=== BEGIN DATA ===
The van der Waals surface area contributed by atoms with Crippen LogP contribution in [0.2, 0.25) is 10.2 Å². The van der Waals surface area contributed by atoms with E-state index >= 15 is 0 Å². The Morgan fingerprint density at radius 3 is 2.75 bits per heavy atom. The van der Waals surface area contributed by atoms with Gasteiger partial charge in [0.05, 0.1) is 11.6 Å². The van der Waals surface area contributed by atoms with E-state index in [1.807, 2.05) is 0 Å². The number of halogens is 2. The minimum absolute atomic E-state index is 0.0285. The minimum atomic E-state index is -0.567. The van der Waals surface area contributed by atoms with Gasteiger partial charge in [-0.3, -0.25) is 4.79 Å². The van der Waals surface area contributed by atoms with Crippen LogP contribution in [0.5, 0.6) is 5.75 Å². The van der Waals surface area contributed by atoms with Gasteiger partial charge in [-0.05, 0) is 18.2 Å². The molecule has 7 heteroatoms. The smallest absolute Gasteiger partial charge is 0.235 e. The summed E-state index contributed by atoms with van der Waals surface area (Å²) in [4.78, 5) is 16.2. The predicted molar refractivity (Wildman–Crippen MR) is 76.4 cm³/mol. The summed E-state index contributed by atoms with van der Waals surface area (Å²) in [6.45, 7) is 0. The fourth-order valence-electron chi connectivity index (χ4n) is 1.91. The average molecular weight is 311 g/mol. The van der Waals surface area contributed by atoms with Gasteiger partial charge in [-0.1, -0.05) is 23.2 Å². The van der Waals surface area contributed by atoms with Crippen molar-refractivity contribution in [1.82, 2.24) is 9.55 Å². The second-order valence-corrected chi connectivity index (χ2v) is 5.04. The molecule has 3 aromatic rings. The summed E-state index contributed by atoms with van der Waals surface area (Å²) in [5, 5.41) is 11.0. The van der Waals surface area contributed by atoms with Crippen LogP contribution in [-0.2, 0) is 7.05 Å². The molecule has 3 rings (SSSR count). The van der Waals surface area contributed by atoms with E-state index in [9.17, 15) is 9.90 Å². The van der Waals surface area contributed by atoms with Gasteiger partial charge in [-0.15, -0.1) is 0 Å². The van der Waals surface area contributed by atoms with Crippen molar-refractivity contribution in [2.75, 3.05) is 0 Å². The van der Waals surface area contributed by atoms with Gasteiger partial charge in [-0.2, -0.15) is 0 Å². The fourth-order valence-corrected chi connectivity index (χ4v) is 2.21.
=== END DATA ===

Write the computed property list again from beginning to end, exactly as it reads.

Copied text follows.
The van der Waals surface area contributed by atoms with Crippen LogP contribution in [0.2, 0.25) is 10.2 Å². The van der Waals surface area contributed by atoms with E-state index >= 15 is 0 Å². The Morgan fingerprint density at radius 3 is 2.75 bits per heavy atom. The van der Waals surface area contributed by atoms with Gasteiger partial charge in [0.05, 0.1) is 11.6 Å². The van der Waals surface area contributed by atoms with E-state index in [1.807, 2.05) is 0 Å². The number of halogens is 2. The minimum absolute atomic E-state index is 0.0285. The minimum atomic E-state index is -0.567. The van der Waals surface area contributed by atoms with Gasteiger partial charge in [-0.3, -0.25) is 4.79 Å². The van der Waals surface area contributed by atoms with Crippen LogP contribution in [0.5, 0.6) is 5.75 Å². The van der Waals surface area contributed by atoms with Gasteiger partial charge in [-0.05, 0) is 18.2 Å². The molecule has 7 heteroatoms. The smallest absolute Gasteiger partial charge is 0.235 e. The summed E-state index contributed by atoms with van der Waals surface area (Å²) in [4.78, 5) is 16.2. The predicted molar refractivity (Wildman–Crippen MR) is 76.4 cm³/mol. The summed E-state index contributed by atoms with van der Waals surface area (Å²) in [6.45, 7) is 0. The fourth-order valence-electron chi connectivity index (χ4n) is 1.91. The average molecular weight is 311 g/mol. The van der Waals surface area contributed by atoms with Gasteiger partial charge in [-0.1, -0.05) is 23.2 Å². The van der Waals surface area contributed by atoms with Crippen molar-refractivity contribution in [1.82, 2.24) is 9.55 Å². The second-order valence-corrected chi connectivity index (χ2v) is 5.04. The molecule has 3 aromatic rings. The summed E-state index contributed by atoms with van der Waals surface area (Å²) in [5, 5.41) is 11.0. The van der Waals surface area contributed by atoms with Crippen LogP contribution in [-0.2, 0) is 7.05 Å². The molecule has 3 rings (SSSR count). The van der Waals surface area contributed by atoms with E-state index in [9.17, 15) is 9.90 Å². The van der Waals surface area contributed by atoms with Gasteiger partial charge in [-0.15, -0.1) is 0 Å². The van der Waals surface area contributed by atoms with Crippen molar-refractivity contribution in [2.75, 3.05) is 0 Å². The van der Waals surface area contributed by atoms with Gasteiger partial charge in [-0.2, -0.15) is 0 Å². The fourth-order valence-corrected chi connectivity index (χ4v) is 2.21.